The first afternoon was exciting, but challenging - besides the cold, all the activity was distant.  A lot of those "spec in the frame" kind of opportunities.

Fishing eagle

Eagle 'fly by'


5PM: Chilled to the bone, fingers and toes numb, and disappointed with the opportunities, I considered skipping out and heading home.  However, the forecast was for southwest winds again the next day (which also meant it would be a little warmer), so I opted to spend the night and give it one more try.


I spent the next morning trying to find some good subjects in nice light  - off to Credit Island, Sunset Park (to get better light angle on the few eagles perched on Credit Island), back to the Schwiebert Riverfront Park and walking along the snow covered river path to try to get a better sun angle on the perched eagles by Lock 15. 


I only had a little bit of success and had to retreat to the hotel after a couple of hours to warm up and check-out.

A slightly closer fly-by with Davenport in the background


These guys were willing to come much closer - I wonder if I can Photoshop a white head onto them :-)


The afternoon was pretty much the same as the previous day: a little warmer, but still cold with the stiff wind, and most activity occurring off in the distance.  


That is until about 4PM...



With just over 1 hour to go before sunset, I was starting to think about calling it a day.  Boy, am I glad I didn't.


(Clicking on a thumbnail image below will bring up a larger version of it.)


A disagreement (that or a variation on the courting ritual?)

Pair fly-by with the Lock #15 bridge in the background


A morsel / snack - it was interesting to watch how the eagles snatch the fish (or fish part) from the water, and then immediately put it into their beaks and eat it.

Another disagreement (?) - this time much closer.  In fact, they were too close  - I couldn't keep both in the frame for most of the shots!

(the image at the top of this page is one of several where one or the other bird was omitted or significantly cut :-))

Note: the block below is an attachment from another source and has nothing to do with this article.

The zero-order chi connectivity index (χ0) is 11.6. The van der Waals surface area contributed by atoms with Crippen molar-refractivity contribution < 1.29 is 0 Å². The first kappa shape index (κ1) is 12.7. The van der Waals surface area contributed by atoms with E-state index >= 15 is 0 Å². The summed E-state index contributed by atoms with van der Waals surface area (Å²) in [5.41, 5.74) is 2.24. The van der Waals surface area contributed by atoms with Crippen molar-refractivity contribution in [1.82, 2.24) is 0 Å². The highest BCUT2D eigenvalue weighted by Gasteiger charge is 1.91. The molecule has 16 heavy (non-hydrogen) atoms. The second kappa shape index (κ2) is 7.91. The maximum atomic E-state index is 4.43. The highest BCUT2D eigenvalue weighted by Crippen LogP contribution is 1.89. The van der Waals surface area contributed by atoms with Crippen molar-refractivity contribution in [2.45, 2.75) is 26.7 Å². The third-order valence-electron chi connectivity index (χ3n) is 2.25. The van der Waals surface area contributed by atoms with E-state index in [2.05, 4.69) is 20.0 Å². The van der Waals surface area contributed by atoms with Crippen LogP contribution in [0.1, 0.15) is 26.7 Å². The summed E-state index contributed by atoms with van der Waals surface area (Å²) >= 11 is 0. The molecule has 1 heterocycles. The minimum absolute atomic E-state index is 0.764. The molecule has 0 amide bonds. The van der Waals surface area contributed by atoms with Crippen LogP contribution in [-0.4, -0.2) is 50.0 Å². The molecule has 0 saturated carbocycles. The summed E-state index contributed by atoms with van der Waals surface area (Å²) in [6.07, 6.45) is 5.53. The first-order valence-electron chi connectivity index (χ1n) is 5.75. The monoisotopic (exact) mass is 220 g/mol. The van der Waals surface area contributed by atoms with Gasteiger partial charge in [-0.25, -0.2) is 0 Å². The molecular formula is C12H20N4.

Funny how after 6+ hours hanging out in the cold wishing they were closer, I got what I asked for completely unexpectedly and, of course, having been lulled into putting away the 2nd camera that usually hangs off my shoulder with a shorter zoom lens!  Sheesh!  Lesson learned.

A couple of nicely lit and nearby soarers

(about 10 minutes apart - you can already see the light turning 'buttery' in the 2nd shot)




This was one bizarre fishing bird...he must have really wanted that fish; I didn't realize they were willing to get so wet.

 (Common Goldeneye and Common Merganser in the background)


With about 15 minutes left before sunset, the light was getting very sweet.  Almost as if on cue, along came a fishing eagle facing more or less in our direction!

Thank you southwest winds!


 Coming in for the snatch...

...Intensely focused...



...and coming up with some portion of a fish.

(Interestingly, he ended up dropping it, but then dipped down to pick it back up - next image below)


 Picking up the dropped morsel - and looking straight at us! 

Climbing out...

..."positive rate - gear up" :-)

And don't you think he looks a little like "Gonzo" from the Muppets?  :-)


Yep, it was finally time to call it a day!   Hope to be back again soon.



Some other wildlife that I couldn't resist while I was chasing eagles

Great Blue Heron

Common Merganser


I guess I got kind of lucky with how it all turned out.  While the eagles were still hundreds of feet away (based on camera data from the photos), the activity and the lighting worked out and I was able to create some 'keeper' images.


For anyone that is interested in visiting Schwiebert Riverfront Park and viewing the wintering eagles at Lock and Dam #15, below is a map of the area.  Note that entry to the parking lot is at 18th St & Highway 92 (1st Ave).  And a big thank you to the folks at the Mississippi River Visitor Center for bringing it to my attention.